Far away in their plush offices, comfy apartments, and mansions, some 7,000 miles from Baghdad, U.S. officials have consistently painted a stable Iraq in 2010.
With an impending deadline for U.S. troops and Iraq’s political gridlock enabling a new campaign amongst insurgents, President Barack Obama and Vice President Joe Biden hailed the country’s strides towards democracy and prosperity. As hundreds of civilians and Iraqi security forces falling victim to war in May, June, July, and August, White House spokesman Robert Gibbs declared that Iraq was enjoying its lowest level of violence on record.
This dichotomy is both truthful and sickly perverted.
Thankfully the bloodbaths of 2006 and 2007, when hundreds of civilians could die on any given day, have subsided. However, their gross inhumanity also makes any other year appear livable even when it may not be. Call it the Saddam theory: the present beats anything that came before. But that thinking offers little respite to those suffering in the present. While Iraq’s casualties have stabilized compared to its darkest days, many Iraqis complain that social services have also regressed. Baghdad remains haunted by militias.
Although Iraq’s new government may alleviate some of these concerns, life is still unbearably hard for too many people. Iraq Body Count prefaces its 2010 summary, “For those who have lost loved ones in 2010, there is no sense in which the year can represent an ‘improvement’ on 2009.”
IBC’s 2010 review doesn’t necessarily contribute anything new to the war’s history. Its biggest “news” comes in the form of 15,000 to 23,000 unknown deaths added by WikiLeaks, raising IBC’s total above 108,000 civilian casualties. Considering that U.S. estimates lowball Iraqi and international figures, Washington seems concerned with its cover-ups first, U.S. soldiers second. But who didn’t know that?
IBC does, however, generate a question U.S. official have no answer for: how long will Iraq’s insurgency persist?
According to the IBC’s 2009 analysis, the group reached a tentative conclusion that “the situation is no longer improving.” Though Iraq has stabilized relative to 2006, IBC claims its “somber observation is largely borne out by 2010’s data,” and thus expects, “a persistent low-level conflict in Iraq that will continue to kill civilians at a similar rate for years to come.”
Many observers already realize this tragic fact, yet few can accurately predict when Iraq’s insurgency will finally run out of steam. No answer can be given at once, leaving the possibilities to be explored over next year. But four scenarios briefly surmise the main possibilities:
Insurgents fight until all U.S. troops withdraw in December 2011 - 0%
IBC’s figures register 80% of 2009 and 2010 attacks as “unknown” perpetrators, demonstrating the enigmatic nature of Iraq’s insurgency. al-Qaeda remains a key driver, as do Sunni and Shia criminal gangs, Iranian-supported Shia networks, independent foreign agents, and neutral detractors of the government. IBC hopefully remarks that deaths after “the end of combat missions” in August 2010 (273) gave way to an immediate halving of civilian deaths in September (130), with lower levels continuing into December (99).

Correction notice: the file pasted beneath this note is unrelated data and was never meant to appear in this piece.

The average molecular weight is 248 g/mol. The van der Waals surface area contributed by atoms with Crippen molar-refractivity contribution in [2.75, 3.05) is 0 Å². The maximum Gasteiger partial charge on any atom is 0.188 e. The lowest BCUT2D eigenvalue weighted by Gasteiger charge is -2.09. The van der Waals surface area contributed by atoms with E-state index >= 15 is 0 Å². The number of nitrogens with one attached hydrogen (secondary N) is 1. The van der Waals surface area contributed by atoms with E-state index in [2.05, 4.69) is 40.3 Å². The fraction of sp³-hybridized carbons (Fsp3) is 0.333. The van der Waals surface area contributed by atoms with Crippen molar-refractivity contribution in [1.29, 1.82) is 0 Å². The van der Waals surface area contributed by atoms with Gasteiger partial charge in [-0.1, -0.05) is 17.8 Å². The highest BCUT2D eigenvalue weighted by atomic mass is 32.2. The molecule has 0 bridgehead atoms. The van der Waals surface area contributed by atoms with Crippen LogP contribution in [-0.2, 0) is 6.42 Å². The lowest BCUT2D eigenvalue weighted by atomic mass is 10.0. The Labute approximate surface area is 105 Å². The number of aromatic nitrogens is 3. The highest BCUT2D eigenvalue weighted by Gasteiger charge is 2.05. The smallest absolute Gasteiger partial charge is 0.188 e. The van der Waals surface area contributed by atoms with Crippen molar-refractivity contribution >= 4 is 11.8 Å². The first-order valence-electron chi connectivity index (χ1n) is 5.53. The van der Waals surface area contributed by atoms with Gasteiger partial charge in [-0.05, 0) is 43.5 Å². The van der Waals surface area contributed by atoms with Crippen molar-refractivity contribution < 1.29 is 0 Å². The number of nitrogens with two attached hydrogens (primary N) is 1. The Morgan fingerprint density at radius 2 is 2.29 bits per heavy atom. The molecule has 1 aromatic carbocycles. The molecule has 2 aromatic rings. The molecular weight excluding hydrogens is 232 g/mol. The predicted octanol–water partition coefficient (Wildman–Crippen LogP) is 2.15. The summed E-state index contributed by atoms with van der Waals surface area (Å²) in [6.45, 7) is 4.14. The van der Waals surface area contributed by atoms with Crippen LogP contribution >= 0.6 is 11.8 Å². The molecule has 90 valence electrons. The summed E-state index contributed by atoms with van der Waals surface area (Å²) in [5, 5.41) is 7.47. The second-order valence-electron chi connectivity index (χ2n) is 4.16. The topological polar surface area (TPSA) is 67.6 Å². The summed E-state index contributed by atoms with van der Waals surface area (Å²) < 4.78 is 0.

But it’s probable that Iraq’s insurgency fell off to regroup after peaking in August. Next summer will undergo a similar cycle. Most insurgents have just as much stake in a post-U.S. Iraq, thus only a limited number of fighters are likely to consider their mission over with the last U.S. troop gone. Which leads to...
Insurgents fight for three to five more years - 60%
Modern insurgencies last a decade on average. Some, as Afghanistan and Somalia demonstrate, stretch three or four times longer, a trend that appears to be increasing in the 21st century. Three years would set Iraq on par, yet the insurgency’s resiliency and Iraq’s chronic woes suggest a longer time frame. Obviously this outcome is determined by Iraq’s political and economic progress, and the state is leaps ahead of Afghanistan or Somalia. A relatively successful four years could lock Iraq on track towards stability. Another few years like 2010 and the insurgency could drift to...
Insurgents fight past 2015 to 2020 - 30%
Although Prime Minister Nouri al-Maliki has finally put his foot down on an extension to U.S. forces, it remains to be seen whether he follows through. A solid year of governance is mandatory. Many of Iraqi commanders have floated 2020 until their security forces are fully independent, a possible ploy for aid that happens to be tinged with realism. It’s difficult to imagine hundreds of Iraqi casualties into 2015 let alone 2020 - that, surely, would reach Saddam’s level. But insurgencies are resilient by nature, and the wrong political moves in Iraq could send it past 2015, down 2020’s way to join Afghanistan...
Fighting beyond 2020 - 10%
Perhaps the least realistic scenario, it’s also disturbingly possible for one reason. Were Iraq to remain destabilized past 2020, this suggests a permanent level of insurgency and criminality connected to the Gulf’s overall status. A destabilized Iraq post-2020 would power itself on a destabilized Middle East.
For Iraq to rid itself completely of its insurgency it needs the entire region to stabilize - Israel and Palestine, Saudi Arabia and Iran, Afghanistan and Pakistan. One can hope, but that won’t be enough by itself. The whole region must adequately address its political, economic, and demographic issues in the next decade, otherwise Iraqis may still find themselves caught in a steady insurgency in 2023.
Of course any strike on Iran will create unforeseen disturbances in Iraq’s time-line. Maybe 10% is too low after all.